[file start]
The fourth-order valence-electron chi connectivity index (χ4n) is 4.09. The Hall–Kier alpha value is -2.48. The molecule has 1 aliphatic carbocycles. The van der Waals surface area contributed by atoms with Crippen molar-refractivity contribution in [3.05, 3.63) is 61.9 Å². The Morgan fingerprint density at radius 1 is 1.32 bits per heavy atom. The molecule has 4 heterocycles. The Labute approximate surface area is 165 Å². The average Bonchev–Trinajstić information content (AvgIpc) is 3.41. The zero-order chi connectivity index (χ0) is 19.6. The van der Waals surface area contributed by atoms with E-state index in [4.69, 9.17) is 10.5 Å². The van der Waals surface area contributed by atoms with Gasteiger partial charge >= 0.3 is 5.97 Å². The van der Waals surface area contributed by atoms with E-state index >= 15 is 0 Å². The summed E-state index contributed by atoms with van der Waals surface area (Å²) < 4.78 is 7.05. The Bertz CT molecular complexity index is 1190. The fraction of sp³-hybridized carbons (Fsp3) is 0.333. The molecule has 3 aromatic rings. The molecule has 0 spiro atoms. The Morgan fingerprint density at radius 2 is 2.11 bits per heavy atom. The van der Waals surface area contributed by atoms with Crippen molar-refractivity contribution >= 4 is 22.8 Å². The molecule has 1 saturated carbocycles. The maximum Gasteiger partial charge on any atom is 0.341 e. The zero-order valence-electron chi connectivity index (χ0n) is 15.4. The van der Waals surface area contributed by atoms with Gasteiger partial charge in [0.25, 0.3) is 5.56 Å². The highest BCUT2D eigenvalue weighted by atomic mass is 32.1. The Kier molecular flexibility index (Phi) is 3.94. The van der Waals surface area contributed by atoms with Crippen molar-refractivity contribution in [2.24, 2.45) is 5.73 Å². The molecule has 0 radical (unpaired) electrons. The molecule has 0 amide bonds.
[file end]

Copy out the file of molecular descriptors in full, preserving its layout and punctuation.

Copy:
The fourth-order valence-electron chi connectivity index (χ4n) is 4.09. The Hall–Kier alpha value is -2.48. The molecule has 1 aliphatic carbocycles. The van der Waals surface area contributed by atoms with Crippen molar-refractivity contribution in [3.05, 3.63) is 61.9 Å². The Morgan fingerprint density at radius 1 is 1.32 bits per heavy atom. The molecule has 4 heterocycles. The Labute approximate surface area is 165 Å². The average Bonchev–Trinajstić information content (AvgIpc) is 3.41. The zero-order chi connectivity index (χ0) is 19.6. The van der Waals surface area contributed by atoms with E-state index in [4.69, 9.17) is 10.5 Å². The van der Waals surface area contributed by atoms with Gasteiger partial charge >= 0.3 is 5.97 Å². The van der Waals surface area contributed by atoms with E-state index >= 15 is 0 Å². The summed E-state index contributed by atoms with van der Waals surface area (Å²) < 4.78 is 7.05. The Bertz CT molecular complexity index is 1190. The fraction of sp³-hybridized carbons (Fsp3) is 0.333. The molecule has 3 aromatic rings. The molecule has 0 spiro atoms. The Morgan fingerprint density at radius 2 is 2.11 bits per heavy atom. The van der Waals surface area contributed by atoms with Crippen molar-refractivity contribution >= 4 is 22.8 Å². The molecule has 1 saturated carbocycles. The maximum Gasteiger partial charge on any atom is 0.341 e. The zero-order valence-electron chi connectivity index (χ0n) is 15.4. The van der Waals surface area contributed by atoms with Gasteiger partial charge in [0.25, 0.3) is 5.56 Å². The highest BCUT2D eigenvalue weighted by atomic mass is 32.1. The Kier molecular flexibility index (Phi) is 3.94. The van der Waals surface area contributed by atoms with Crippen molar-refractivity contribution in [2.24, 2.45) is 5.73 Å². The molecule has 0 radical (unpaired) electrons. The molecule has 0 amide bonds.